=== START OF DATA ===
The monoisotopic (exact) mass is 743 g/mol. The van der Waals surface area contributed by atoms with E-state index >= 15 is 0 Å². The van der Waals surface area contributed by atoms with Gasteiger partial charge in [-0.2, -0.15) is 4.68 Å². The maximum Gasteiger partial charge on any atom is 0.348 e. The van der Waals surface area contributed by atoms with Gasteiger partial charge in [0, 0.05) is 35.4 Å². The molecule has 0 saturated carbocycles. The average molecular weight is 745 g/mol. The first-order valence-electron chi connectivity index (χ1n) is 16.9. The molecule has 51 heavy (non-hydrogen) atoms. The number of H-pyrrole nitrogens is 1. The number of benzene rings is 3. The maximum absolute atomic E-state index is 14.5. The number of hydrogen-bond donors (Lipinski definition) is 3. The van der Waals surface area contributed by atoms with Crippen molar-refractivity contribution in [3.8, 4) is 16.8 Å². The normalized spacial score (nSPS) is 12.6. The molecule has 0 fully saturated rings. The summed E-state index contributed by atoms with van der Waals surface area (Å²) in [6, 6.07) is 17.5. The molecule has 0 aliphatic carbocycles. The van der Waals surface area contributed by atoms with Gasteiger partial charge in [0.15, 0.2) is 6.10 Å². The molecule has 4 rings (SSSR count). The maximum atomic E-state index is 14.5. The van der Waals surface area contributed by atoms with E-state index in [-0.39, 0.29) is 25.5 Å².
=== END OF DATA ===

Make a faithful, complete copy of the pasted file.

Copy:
The monoisotopic (exact) mass is 743 g/mol. The van der Waals surface area contributed by atoms with E-state index >= 15 is 0 Å². The van der Waals surface area contributed by atoms with Gasteiger partial charge in [-0.2, -0.15) is 4.68 Å². The maximum Gasteiger partial charge on any atom is 0.348 e. The van der Waals surface area contributed by atoms with Gasteiger partial charge in [0, 0.05) is 35.4 Å². The molecule has 0 saturated carbocycles. The average molecular weight is 745 g/mol. The first-order valence-electron chi connectivity index (χ1n) is 16.9. The molecule has 51 heavy (non-hydrogen) atoms. The number of H-pyrrole nitrogens is 1. The number of benzene rings is 3. The maximum absolute atomic E-state index is 14.5. The number of hydrogen-bond donors (Lipinski definition) is 3. The van der Waals surface area contributed by atoms with Crippen molar-refractivity contribution in [3.8, 4) is 16.8 Å². The normalized spacial score (nSPS) is 12.6. The molecule has 0 fully saturated rings. The summed E-state index contributed by atoms with van der Waals surface area (Å²) in [6, 6.07) is 17.5. The molecule has 0 aliphatic carbocycles. The van der Waals surface area contributed by atoms with Gasteiger partial charge in [0.15, 0.2) is 6.10 Å². The molecule has 4 rings (SSSR count). The maximum atomic E-state index is 14.5. The van der Waals surface area contributed by atoms with E-state index in [-0.39, 0.29) is 25.5 Å².